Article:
Second, all that said - an electric toothbrush really made an enormous difference. I wish a dentist had suggested one earlier. I switched five years ago, and have had a single new cavity since then, along with some work to repair or replace twenty-year-old fillings. That time period includes a pregnancy, which as you know are very hard on womens' teeth. But I went from a root canal every 18 months to a single new filling. Unbelievable. I balked at the price at first, but new toothbrush heads are way cheaper than crowns! Somehow this has also done some work to restore my gums, although it hasn't fixed the bone loss where they receded. But I have less pain and sensitivity overall (same toothpaste, so I attribute this to the brush).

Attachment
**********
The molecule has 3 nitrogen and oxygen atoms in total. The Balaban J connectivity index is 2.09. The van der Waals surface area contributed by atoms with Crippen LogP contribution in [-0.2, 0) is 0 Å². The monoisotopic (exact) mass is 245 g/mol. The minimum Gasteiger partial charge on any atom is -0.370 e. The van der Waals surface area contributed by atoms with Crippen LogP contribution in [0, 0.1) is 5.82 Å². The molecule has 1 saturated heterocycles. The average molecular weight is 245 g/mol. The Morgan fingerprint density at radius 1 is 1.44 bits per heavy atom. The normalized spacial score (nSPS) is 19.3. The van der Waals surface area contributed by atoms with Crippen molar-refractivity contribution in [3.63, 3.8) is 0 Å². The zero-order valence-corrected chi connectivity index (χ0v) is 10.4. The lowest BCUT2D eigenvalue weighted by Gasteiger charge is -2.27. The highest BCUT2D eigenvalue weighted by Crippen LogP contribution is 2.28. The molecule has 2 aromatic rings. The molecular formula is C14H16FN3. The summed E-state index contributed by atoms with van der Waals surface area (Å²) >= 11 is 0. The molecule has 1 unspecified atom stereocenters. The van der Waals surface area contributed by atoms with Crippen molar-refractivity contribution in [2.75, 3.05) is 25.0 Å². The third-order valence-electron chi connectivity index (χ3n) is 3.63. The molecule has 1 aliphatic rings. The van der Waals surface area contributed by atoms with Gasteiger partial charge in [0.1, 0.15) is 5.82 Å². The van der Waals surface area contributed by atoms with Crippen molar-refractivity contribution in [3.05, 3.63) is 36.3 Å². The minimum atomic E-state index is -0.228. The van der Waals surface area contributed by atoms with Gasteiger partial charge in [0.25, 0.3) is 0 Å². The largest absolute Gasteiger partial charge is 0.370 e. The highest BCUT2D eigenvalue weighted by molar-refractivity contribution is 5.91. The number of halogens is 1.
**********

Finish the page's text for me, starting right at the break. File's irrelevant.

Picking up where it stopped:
Third, easier said than done, but try not to stress out. It sucks to have teeth that need a lot of work. It sucks to be concerned about your smile. It sucks to spend all this money just to have a functioning mouth. But there ARE treatments for everything you're experiencing, and you can get them done. You deserve to get the work done by someone who won't shame you for it, and there are people like that out there (search "gentle dentistry" to find dentists who specialize in working with people who are very fearful of going to the dentist). Good luck!
posted by peanut_mcgillicuty at 4:58 AM on June 29, 2019 [4 favorites]


She has made it clear I have only myself to blame for the state of my teeth and reminds me of this repeatedly, and is just bleak and disapproving about everything.